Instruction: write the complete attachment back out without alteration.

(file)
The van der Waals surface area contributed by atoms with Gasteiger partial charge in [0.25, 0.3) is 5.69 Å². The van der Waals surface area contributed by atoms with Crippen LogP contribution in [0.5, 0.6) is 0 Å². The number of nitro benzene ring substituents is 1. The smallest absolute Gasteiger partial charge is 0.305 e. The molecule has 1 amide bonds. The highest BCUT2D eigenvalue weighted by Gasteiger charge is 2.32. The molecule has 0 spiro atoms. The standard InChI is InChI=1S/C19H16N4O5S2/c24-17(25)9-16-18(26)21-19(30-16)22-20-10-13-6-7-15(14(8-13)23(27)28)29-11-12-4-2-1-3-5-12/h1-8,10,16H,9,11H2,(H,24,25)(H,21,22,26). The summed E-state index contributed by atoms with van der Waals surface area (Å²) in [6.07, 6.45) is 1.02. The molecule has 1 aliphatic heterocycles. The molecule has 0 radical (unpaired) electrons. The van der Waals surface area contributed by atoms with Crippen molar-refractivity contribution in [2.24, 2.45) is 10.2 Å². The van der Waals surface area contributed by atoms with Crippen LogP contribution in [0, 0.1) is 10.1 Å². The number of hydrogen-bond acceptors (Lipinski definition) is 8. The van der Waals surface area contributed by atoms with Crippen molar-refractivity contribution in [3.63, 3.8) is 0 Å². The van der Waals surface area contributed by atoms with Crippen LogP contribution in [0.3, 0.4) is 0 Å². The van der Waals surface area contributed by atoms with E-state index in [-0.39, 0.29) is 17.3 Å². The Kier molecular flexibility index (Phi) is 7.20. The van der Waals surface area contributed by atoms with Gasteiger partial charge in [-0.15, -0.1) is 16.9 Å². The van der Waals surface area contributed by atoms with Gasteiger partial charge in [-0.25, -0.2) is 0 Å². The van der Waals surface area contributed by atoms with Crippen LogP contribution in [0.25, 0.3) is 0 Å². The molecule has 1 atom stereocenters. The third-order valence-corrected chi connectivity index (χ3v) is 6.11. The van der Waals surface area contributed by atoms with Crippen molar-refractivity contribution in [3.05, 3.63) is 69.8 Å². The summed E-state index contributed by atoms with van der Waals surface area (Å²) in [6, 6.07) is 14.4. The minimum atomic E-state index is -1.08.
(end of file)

The van der Waals surface area contributed by atoms with Gasteiger partial charge in [0.25, 0.3) is 5.69 Å². The van der Waals surface area contributed by atoms with Crippen LogP contribution in [0.5, 0.6) is 0 Å². The number of nitro benzene ring substituents is 1. The smallest absolute Gasteiger partial charge is 0.305 e. The molecule has 1 amide bonds. The highest BCUT2D eigenvalue weighted by Gasteiger charge is 2.32. The molecule has 0 spiro atoms. The standard InChI is InChI=1S/C19H16N4O5S2/c24-17(25)9-16-18(26)21-19(30-16)22-20-10-13-6-7-15(14(8-13)23(27)28)29-11-12-4-2-1-3-5-12/h1-8,10,16H,9,11H2,(H,24,25)(H,21,22,26). The summed E-state index contributed by atoms with van der Waals surface area (Å²) in [6.07, 6.45) is 1.02. The molecule has 1 aliphatic heterocycles. The molecule has 0 radical (unpaired) electrons. The van der Waals surface area contributed by atoms with Crippen molar-refractivity contribution in [2.24, 2.45) is 10.2 Å². The van der Waals surface area contributed by atoms with Crippen LogP contribution in [0, 0.1) is 10.1 Å². The number of hydrogen-bond acceptors (Lipinski definition) is 8. The van der Waals surface area contributed by atoms with Crippen molar-refractivity contribution in [3.63, 3.8) is 0 Å². The van der Waals surface area contributed by atoms with Crippen LogP contribution in [0.3, 0.4) is 0 Å². The van der Waals surface area contributed by atoms with E-state index in [-0.39, 0.29) is 17.3 Å². The Kier molecular flexibility index (Phi) is 7.20. The van der Waals surface area contributed by atoms with Gasteiger partial charge in [-0.15, -0.1) is 16.9 Å². The van der Waals surface area contributed by atoms with Gasteiger partial charge in [-0.25, -0.2) is 0 Å². The van der Waals surface area contributed by atoms with Crippen LogP contribution in [0.25, 0.3) is 0 Å². The molecule has 1 atom stereocenters. The third-order valence-corrected chi connectivity index (χ3v) is 6.11. The van der Waals surface area contributed by atoms with Crippen molar-refractivity contribution in [3.05, 3.63) is 69.8 Å². The summed E-state index contributed by atoms with van der Waals surface area (Å²) in [6, 6.07) is 14.4. The minimum atomic E-state index is -1.08.